Preventing traffic accidents to the moon and back

Preventing traffic accidents to the moon and back

Purdue engineer aims to protect upcoming lunar missions from space debris

WEST LAFAYETTE, Ind. – With dozens of missions headed to space between Earth and the moon over the next 10 years, there’s bound to be traffic.

To prevent these spacecrafts from colliding with each other, Carolyn Frueh, an engineer at Purdue University, is researching how to monitor and track all human-made objects and predict the impact of their potential damage in this neighborhood of the Earth and the Moon, which is called the lunar region.

According to Frueh, an associate professor at Purdue University of Aeronautics and Astronautics, The fact is that space traffic solutions in the lunar region will be moving targets. The methods it develops aim to adapt to this area as traffic changes.

“There’s never really going to be a final answer to the space traffic management problem, because as the commercial sector grows and the capabilities and types of vehicles you have change, the problem will evolve as well,” she said. “So when we think about the technologies we want to use, we also have to make sure that what we have in mind can evolve over time.”

The economic potential of lunar space is estimated at more than $30 billion Over a 20-year period, taking into account government investment, demand for satellite communications services and other factors.

At 238,900 miles, the distance between Earth and the Moon is 18 times longer than the Great Wall of China. This may seem like enough space for spacecraft to move without colliding with each other, but the lunar zone is much less understood than near-Earth orbiters, which extend 24,000 miles beyond Earth’s surface to a “sweet spot” called the geosynchronous zone that enables satellites to keep up with the rotation of Earth. the earth. Near-Earth orbits are home to most satellites. Famous residents of this area include the Hubble Space Telescope and the International Space Station.

Even with more knowledge of near-Earth orbits, approximately 130 million pieces of space debris surround Earth. Much of this debris has broken off satellites that have exploded or collided with other objects. Debris has already reached the moon: a booster rocket crashed on the moon’s surface last March.

Fruit debris
This animation shows man-made space objects classified by the US Space Force. Red objects are in orbits close to Earth. Green objects are present in the lunar region. (Purdue University photo/Carolyn Frueh) Download image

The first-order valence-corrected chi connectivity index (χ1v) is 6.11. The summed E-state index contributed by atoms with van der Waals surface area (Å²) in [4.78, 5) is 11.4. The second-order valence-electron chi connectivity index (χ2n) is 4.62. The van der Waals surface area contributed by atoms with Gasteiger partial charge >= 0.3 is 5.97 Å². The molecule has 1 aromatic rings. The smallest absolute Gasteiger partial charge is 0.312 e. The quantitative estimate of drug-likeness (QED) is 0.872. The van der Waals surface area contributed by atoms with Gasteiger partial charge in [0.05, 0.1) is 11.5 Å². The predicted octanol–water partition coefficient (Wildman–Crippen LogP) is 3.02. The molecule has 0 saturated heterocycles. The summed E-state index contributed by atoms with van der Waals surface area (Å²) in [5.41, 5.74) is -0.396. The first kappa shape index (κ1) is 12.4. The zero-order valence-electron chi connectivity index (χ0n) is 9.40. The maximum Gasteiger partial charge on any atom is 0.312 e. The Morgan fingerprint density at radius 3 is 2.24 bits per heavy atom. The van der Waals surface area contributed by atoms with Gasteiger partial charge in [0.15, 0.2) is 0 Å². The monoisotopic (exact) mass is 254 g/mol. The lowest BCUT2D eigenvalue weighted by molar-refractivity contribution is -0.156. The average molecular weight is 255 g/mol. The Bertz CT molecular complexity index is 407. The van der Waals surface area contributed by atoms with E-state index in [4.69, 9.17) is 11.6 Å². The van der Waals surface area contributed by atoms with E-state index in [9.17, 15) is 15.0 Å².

To address the traffic coming into lunar space, Frueh pulled back from her research into how spacecraft turn into debris. It works with space agencies around the world to improve databases of space objects.

Doing the same for lunar space would be difficult without being able to see as much of that larger area as possible. For near-Earth orbits, telescopes in space, and to a limited extent telescopes on Earth, are among the satellites’ “traffic cameras.” But there are no telescopes in the lunar region because there is not much satellite activity that can be observed yet. Space telescopes will be better at tracking lunar satellites when more of them inhabit that region because ground-based telescopes can only detect an important satellite in cislunar space if the satellite, Moon, and Earth are in exactly the right alignment.

Frueh, in collaboration with her student Surabhi Bhadauria, is developing a method to create “sight maps” that show the best areas telescopes should use to find and track human-made objects in lunar space — including active satellites, dead satellites, and parts of satellites.

Compared with other methods, these maps better address a major challenge of observing the lunar region: space is always changing. The constantly moving positions of the Earth, Moon, and Sun affect what a telescope observes at any given moment and which orbits it can use to see spacecraft well. Current mapping methods must rerun a model of every state that would affect the telescope’s orbit and overall viewing geometry at every moment in time, which is computationally demanding.

Furwa map